String Output in C

Now let’s move from string input to string output. Again, we will use library functions. C has three standard library functions for printing strings: puts(), fputs(), and printf().

The puts() Function

The puts() function is very easy to use. Just give it the address of a string for an argument. Following example illustrates some of the many ways to do this.

#include <stdio.h>

#define DEF "I am a #defined string."

int main(void)
    char str1[80] = "An array was initialized to me.";
    const char * str2 = "A pointer was initialized to me.";
    puts("I'm an argument to puts().");
    return 0;

The fputs() Function

The fputs() function is the file-oriented version of gets(). The main differences are these:
The fputs() function takes a second argument indicating the file to which to write. You can use stdout (for standard output), which is defined in stdio.h, as an argument to output to your display.
Unlike puts(), fputs() does not automatically append a newline to the output.
Note that gets() discards a newline on input, but puts() adds a newline on output. On the other hand, fgets() stores the newline on input, and fputs() doesn’t add a newline on output. Suppose you want to write a loop that reads a line and echoes it on the next line. You can do this:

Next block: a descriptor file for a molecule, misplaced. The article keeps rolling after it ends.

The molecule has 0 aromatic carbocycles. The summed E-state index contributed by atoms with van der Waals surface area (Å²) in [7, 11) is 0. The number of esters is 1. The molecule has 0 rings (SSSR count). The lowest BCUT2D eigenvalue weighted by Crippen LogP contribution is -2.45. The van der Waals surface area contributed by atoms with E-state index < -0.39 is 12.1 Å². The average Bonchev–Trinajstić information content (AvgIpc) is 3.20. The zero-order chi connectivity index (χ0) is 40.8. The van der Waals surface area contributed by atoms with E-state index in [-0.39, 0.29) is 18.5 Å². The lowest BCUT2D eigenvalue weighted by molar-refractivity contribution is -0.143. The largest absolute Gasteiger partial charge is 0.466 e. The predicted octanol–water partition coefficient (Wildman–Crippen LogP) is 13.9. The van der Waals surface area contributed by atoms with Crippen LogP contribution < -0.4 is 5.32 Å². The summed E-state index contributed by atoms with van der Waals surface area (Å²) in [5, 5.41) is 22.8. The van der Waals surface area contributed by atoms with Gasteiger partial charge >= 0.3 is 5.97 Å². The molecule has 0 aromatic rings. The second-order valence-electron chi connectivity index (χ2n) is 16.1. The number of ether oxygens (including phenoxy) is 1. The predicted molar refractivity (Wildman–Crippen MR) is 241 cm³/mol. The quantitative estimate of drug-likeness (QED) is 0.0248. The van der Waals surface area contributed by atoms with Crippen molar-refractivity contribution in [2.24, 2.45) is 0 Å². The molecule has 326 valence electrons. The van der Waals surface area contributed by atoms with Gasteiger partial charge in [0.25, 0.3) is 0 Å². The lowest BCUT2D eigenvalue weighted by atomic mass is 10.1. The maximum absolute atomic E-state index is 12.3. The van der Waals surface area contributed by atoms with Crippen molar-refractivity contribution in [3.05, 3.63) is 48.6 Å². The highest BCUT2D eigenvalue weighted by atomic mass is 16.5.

char line[81];
while (gets(line))

Recall that gets() returns the null pointer if it encounters end-of-file. The null pointer evaluates as zero, or false, so that terminates the loop. Or you can do this:

char line[81];
while (fgets(line, 81, stdin))
    fputs(line, stdout);

With the first loop, the string in the line array is displayed on a line of its own because puts() adds a newline. With the second loop, the string in the line array is displayed on a line of its own because fgets() stores a newline. Note that if you mix fgets() input with puts() output, you’d get two newlines displayed for each string. The point is that puts() is designed to work with gets(), and fputs() is designed to work with fgets().

The printf() Function

Like puts(), it takes a string address as an argument. The printf() function is less convenient to use than puts(), but it is more versatile because it formats various data types.

One difference is that printf() does not automatically print each string on a new line. Instead, you must indicate where you want new lines. Therefore,

printf("%s\n", string);

has the same effect as


As you can see, the first form takes more typing. It also takes longer for the computer to execute (not that you would notice). On the other hand, printf() makes it simple to combine strings for one line of printing. For example, the following statement combines Well, with the user’s name and a #defined character string, all on one line:

printf("Well, %s, %s\n", name, MSG);

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